12 April, Brussels – A report for the Industry, Research and Energy (ITRE) Committee has called for a more rigorous evaluation procedure for Horizon 2020 proposals, with greater transparency for first time applicants regarding their chances of success.
Since the launch of Horizon 2020, there have been complaints regarding low success rates. Whilst lauded as an improvement on FP7, MEPs are still critical of Horizon 2020 for having rules which are too complex for SMEs, as well as for providing insufficient feedback on proposals which could improve chances for re-submission.
In an attempt to ease frustration at low success rates, the Commission introduced a ‘Seal of Excellence’, for those projects that are marked as Excellent, but still do not receive funding. The Seal is intended to act as a mark to attract investment from elsewhere, particularly from Regional Fund managers. However, ITRE have so far found little evidence of success, and request greater guidance from the Commission on how to mobilise Structural and Regional Funds, and also how to combine these funds with Horizon 2020 funding.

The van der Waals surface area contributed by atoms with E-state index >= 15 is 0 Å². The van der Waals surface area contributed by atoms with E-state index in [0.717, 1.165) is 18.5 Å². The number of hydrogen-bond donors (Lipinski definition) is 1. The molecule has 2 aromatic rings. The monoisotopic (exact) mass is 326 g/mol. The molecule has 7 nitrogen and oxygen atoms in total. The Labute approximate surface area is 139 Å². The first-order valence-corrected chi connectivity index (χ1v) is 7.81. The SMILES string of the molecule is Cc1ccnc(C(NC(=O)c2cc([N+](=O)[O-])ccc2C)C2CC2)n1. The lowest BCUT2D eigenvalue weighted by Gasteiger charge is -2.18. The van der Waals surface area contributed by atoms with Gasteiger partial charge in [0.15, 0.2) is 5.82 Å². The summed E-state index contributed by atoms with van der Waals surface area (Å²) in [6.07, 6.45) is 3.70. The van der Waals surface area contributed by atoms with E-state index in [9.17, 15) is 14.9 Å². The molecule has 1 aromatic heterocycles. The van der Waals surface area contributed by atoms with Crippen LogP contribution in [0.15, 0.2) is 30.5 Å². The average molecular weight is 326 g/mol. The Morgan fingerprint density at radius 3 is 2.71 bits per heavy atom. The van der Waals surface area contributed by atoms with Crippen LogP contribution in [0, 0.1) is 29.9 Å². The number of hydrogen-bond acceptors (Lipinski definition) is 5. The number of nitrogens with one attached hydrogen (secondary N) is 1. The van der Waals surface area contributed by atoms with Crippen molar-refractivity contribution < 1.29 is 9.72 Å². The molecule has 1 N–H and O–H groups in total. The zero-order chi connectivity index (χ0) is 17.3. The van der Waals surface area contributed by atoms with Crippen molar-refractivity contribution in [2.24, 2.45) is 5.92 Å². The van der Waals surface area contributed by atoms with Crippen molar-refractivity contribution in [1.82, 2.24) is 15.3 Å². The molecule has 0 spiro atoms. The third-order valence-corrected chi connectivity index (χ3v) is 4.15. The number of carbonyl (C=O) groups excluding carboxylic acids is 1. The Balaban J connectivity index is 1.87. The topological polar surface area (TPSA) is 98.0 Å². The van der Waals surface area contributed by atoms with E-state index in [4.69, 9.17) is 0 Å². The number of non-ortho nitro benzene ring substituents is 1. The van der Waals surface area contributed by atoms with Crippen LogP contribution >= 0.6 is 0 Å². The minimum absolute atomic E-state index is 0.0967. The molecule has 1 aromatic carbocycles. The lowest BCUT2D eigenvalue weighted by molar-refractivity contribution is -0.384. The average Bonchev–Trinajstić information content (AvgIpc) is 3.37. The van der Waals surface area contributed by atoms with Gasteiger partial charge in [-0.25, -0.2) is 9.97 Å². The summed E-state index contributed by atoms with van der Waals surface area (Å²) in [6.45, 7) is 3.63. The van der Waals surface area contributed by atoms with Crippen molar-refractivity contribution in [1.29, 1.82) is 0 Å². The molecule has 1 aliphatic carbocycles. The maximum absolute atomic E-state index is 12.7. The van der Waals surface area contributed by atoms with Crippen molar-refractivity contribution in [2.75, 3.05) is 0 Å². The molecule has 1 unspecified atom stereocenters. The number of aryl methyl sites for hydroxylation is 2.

Like FP7, Horizon 2020 has been dominated by researchers and institutions in West European countries, and ITRE call for greater involvement of Southern and Eastern partners. Current efforts, including teaming, twinning and the ERA Chairs scheme, have been allocated insufficient budget to engage these countries, the report says.
MEPs have also called for improvements to the SME Instrument, and believe that there should be mandatory interviews for applicants and that there needs to be more communication regarding the chances of success (as low as 6%), so that applicants can make a realistic assessment of whether to submit their proposals or not.
Click to see the ITRE Report, ‘Scrutiny in Horizon 2020’